This site (and particularly me) tends to stay away from national and international politics. There are far more qualified people than myself to weigh in on worldly affairs.
In light of Trump pulling the U.S. out of the Paris climate agreement, today will be different. Montana’s special election, legislative foibles, administrative and congressional missteps pale in comparison to the president’s action on climate change.
Trump broke ranks with more than 190 countries, joining with just two nations — Nicaragua and Syria — in denying the role of carbon emissions in the slow death of our planet. Nicaragua did so because the accords didn’t go far enough and Syria, well, we’re in good company with Syria.
In Montana, we can expect more forest fires of greater intensity. Droughts will increase, dramatically affecting agriculture and that trout stream you’re so fond of. Glacier National Park will have to be renamed.
Note that former U.S. Representative (supposedly a Montanan) and now U.S. Secretary of the Interior, Ryan Zinke, praises his boss’s decision. We can be assured that Congressman-elect Greg Gianforte supports Trump’s pull out, too. (I’ve tried to get an answer from Gianforte on where he stands on the accord but he is nowhere to be found. Calls to his campaign manager, Shane Scanlon, have gone unanswered.) Sen. Steve Daines is in Great Falls at the Montana Ag Summit. No mention of the effects of climate change on Montana agriculture, though. There’ll be no need for these summits in future decades.
It’s an old line, but how can you tell if Trump is lying? His lips are moving. Every major media outlet has debunked Trump’s reasoning for withdrawing from the accord. Here are just a few of the fact checks from The Washington Post, The New York Times and Associated Press.
He talks about the economic costs to the U.S. from the Paris agreement, which compared to the costs of not addressing climate change, are miniscule. In a (pre-Trump) EPA report, there would be an estimated “$180 billion in economic losses because of drought and water shortages.” This figure doesn’t include shoring up coastal cities or failing infrastructure due to extreme storms. And worldwide, according to the Brookings Institute:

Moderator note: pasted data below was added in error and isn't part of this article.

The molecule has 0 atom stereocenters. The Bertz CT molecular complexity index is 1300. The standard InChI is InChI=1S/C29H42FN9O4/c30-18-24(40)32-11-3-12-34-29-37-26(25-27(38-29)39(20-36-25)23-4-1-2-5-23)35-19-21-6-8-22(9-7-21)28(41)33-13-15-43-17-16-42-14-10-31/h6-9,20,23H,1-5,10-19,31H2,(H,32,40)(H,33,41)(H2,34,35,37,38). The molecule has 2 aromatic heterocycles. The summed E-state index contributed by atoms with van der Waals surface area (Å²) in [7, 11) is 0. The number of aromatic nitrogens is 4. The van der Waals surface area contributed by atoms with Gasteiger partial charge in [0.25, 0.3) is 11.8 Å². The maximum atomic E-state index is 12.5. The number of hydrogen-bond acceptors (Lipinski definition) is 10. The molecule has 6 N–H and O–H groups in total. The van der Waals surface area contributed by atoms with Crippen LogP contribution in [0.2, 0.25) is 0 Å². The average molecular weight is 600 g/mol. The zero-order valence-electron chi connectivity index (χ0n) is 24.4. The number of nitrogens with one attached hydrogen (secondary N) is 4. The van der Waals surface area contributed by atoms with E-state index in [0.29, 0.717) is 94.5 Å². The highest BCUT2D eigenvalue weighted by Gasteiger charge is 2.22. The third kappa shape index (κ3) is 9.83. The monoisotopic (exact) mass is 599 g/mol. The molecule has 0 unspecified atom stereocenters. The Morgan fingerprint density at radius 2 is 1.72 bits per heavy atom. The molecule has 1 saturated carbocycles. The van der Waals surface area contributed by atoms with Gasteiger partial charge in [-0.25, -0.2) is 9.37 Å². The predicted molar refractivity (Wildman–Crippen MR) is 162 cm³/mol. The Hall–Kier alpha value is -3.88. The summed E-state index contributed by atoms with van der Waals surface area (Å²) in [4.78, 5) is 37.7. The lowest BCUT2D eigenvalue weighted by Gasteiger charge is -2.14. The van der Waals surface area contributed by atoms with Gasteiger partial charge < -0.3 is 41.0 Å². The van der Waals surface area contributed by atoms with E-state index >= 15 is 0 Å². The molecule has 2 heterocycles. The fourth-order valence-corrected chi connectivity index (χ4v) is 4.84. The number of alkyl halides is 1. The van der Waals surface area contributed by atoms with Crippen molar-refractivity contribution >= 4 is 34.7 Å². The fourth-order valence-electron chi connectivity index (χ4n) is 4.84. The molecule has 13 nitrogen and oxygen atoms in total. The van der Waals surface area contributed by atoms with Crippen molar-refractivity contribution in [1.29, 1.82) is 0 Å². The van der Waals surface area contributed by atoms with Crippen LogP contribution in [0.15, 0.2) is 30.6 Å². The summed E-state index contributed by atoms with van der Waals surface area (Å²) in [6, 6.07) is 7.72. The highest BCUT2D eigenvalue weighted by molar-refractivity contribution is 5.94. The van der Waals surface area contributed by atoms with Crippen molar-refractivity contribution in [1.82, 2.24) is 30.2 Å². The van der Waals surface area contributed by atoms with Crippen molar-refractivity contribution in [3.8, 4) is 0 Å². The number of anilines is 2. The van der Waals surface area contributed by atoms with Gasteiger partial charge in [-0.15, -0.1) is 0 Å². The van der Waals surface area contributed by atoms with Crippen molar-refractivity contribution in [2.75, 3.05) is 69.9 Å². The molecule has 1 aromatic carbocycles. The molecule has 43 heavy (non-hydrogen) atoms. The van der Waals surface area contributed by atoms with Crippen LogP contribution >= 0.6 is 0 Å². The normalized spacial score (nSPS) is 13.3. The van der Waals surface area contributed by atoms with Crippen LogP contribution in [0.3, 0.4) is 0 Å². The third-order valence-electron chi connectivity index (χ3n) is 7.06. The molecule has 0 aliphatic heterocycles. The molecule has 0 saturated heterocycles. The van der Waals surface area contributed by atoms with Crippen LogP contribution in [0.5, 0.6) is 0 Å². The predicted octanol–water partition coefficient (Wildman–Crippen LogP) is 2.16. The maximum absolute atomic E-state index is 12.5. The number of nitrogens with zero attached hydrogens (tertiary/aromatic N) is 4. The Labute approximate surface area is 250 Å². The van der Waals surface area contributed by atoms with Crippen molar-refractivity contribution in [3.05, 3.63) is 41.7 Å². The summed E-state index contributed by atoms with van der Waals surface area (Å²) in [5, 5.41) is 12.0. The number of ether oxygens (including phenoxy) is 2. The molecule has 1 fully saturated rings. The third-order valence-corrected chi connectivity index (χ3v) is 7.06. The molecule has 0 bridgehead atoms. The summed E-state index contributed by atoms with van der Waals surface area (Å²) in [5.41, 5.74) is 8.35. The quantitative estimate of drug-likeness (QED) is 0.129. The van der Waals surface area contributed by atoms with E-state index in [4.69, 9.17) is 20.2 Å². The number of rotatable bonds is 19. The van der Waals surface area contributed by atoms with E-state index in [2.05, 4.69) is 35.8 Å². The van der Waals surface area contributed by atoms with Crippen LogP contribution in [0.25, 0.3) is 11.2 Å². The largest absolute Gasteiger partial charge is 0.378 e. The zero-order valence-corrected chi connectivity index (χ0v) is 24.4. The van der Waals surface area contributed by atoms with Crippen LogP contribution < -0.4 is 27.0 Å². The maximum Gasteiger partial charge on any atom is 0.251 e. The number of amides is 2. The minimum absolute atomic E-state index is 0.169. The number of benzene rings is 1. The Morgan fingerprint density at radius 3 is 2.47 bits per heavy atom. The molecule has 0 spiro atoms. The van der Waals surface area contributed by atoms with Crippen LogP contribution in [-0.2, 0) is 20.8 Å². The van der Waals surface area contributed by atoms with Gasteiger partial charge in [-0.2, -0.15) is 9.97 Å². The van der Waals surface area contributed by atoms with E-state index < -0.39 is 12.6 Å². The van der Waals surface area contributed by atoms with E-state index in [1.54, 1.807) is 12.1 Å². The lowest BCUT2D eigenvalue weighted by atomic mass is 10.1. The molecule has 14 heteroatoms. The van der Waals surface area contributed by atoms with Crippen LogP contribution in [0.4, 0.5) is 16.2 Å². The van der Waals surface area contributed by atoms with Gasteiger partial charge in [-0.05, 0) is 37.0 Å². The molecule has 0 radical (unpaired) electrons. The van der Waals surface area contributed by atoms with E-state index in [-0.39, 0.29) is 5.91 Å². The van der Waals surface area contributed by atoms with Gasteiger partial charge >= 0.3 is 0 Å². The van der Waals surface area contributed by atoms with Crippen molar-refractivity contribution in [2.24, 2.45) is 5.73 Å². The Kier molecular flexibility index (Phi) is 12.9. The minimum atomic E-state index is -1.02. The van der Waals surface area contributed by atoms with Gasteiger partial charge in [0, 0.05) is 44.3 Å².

Unmitigated, climate change could reduce global GDP by over 20 percent by 2100 – a number roughly 5-10 times larger than current estimates … the 80 percent of countries that are either at the current global optimum (temperature) or already past it will be harmed as temperatures warm—and this include both poor countries in the tropics, as well as many wealthy countries such as the U.S. and Japan.
Trump insists that U.S. energy and manufacturing jobs would be lost under the accord. He fails to recognize that one of the fastest growing occupations is in green energy, number one being wind turbine service technician.
There are pundits saying that the U.S. wouldn’t be able to make the Paris accord targets anyway, so what’s the big deal. Had America adopted that sort of “can’t do” attitude in the ’40s and ’60s, the Nazis would control Western Europe and a Russian would have been the first to walk on the Moon.
Here’s the real deal. The U.S., and the world, can survive crises like recessions, terrorism, even war (short of nuclear). The suffering associated with climate change is incomparable and unfathomable, and the U.S. will be, in large part, to blame.